“The farmland in and around Cheyyur taluk, under Chengalpet district, has about 10,000 pieces of fruit, about 390 tonnes, all piled up with no takers due to the lockdown” says farmer Alladi Mahadevan, “All our farmers are incurring heavy losses.” Mahadevan, who has a 36-acre organic farm at Kalpakkam, near Chennai, is trying to help these farmers find customers by using social media.
“I am reaching out to huge apartment complexes in and around East Coast Road and Old Mahabalipuram Road, and using my transport take these watermelons to the residents, with police permission,” he says. So far, the response has been an enthusiastic one. “Such a support system is the need of the hour, or else these highly perishable commodities will go waste,” he adds.
Mahadevan explains how many farmers cultivate one or two acres of land around his farm, and how villagers in Pattambedu, Pavunjur, Koovathur and Malaarajakuppam and other regions which come under the taluk are the worst hit due the lockdown. These farmers usually get bulk orders from restaurant and fruit juice stall owners, as well as wholesale vegetable markets, “but with this sudden crash of logistics, they are left with no option but to sell to big players, who are using the situation to procure produce at a very low price,” says Mahadevan, adding that the farmers are being offered ₹2 to ₹3 per kilogram, for watermelons that are later sold at ₹18 per kilogram.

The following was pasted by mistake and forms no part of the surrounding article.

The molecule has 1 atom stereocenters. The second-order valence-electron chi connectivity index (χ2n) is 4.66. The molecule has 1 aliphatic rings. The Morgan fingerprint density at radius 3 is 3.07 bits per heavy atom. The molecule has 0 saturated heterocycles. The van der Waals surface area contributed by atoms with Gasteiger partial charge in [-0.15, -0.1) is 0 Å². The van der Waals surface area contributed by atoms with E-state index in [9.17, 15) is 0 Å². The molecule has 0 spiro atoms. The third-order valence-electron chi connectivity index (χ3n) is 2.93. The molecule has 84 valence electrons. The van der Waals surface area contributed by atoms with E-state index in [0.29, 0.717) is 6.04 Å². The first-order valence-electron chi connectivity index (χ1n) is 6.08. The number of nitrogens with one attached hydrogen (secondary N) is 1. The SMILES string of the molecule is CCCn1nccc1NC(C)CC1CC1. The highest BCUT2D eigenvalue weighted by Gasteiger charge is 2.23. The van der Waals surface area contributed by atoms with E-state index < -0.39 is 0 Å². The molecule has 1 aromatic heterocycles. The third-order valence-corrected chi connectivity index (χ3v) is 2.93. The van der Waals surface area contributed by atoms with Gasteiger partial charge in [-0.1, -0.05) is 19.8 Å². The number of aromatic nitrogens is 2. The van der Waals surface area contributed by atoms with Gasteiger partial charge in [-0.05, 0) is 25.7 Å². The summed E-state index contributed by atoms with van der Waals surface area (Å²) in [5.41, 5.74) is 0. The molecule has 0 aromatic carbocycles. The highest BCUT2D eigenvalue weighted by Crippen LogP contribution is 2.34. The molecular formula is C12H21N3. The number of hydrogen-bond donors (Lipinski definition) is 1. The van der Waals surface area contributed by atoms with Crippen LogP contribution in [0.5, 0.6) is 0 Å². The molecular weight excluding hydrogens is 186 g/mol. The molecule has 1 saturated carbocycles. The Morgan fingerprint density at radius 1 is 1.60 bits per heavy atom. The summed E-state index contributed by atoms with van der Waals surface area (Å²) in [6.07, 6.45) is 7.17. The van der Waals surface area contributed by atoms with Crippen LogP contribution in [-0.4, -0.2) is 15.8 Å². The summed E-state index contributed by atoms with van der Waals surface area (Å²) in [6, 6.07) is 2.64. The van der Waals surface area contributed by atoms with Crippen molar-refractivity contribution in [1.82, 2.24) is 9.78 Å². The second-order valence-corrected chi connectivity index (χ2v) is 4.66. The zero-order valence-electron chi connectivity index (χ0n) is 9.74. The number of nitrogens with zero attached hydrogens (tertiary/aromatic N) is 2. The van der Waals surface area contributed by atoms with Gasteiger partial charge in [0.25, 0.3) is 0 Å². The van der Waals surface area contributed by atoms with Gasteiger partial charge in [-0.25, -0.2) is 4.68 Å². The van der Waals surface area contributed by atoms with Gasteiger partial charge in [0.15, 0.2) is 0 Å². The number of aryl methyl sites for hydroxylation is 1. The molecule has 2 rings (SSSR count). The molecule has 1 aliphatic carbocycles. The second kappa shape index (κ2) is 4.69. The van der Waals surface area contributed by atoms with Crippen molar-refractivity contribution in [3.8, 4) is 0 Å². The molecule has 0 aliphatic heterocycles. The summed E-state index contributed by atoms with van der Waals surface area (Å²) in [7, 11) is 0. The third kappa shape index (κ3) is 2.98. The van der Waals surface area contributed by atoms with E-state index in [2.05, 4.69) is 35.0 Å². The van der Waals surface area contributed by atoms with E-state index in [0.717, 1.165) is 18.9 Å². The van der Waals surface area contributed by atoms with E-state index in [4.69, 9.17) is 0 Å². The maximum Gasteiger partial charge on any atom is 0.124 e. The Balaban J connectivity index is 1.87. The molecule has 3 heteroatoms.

“Be it a large scale or small scale farmer, the cost involved in cultivating watermelon is ₹35,000 to ₹40,000 per acre,” says KR Jayaprakash Reddy, an agriculturist based at Kolathur Malacherry village. He adds, “We can harvest approximately 15 tonnes of watermelons per acre, and I have already harvested 16 acres. I still have another 20 acres ready to be harvested in about 10 days.” He adds that he normally sells his entire harvest to wholesalers from Kerala and Karnataka, who bring their trucks to collect the harvest. “Local buyers are ruthlessly quoting a price of ₹2,000 per tonne, while the usual price is ₹10,000. But as I did not want my produce to perish, I sold it for the price they asked,” Prakash says.
“If it was guava or mango, we could have pulped it and stored it, but watermelon is not a pulpy fruit and has a life of just 10 days,” states Prakash. “This is a lesson we farmers have learnt. Usually it is groundnuts that we should be harvesting around this time, but as it is labour intensive, we shifted to watermelon, which is a 60 to 70-day cash crop. But with groundnuts, I would not have incurred such a huge loss, as I can sun dry and preserve them for many months, then sell when I get the right price.”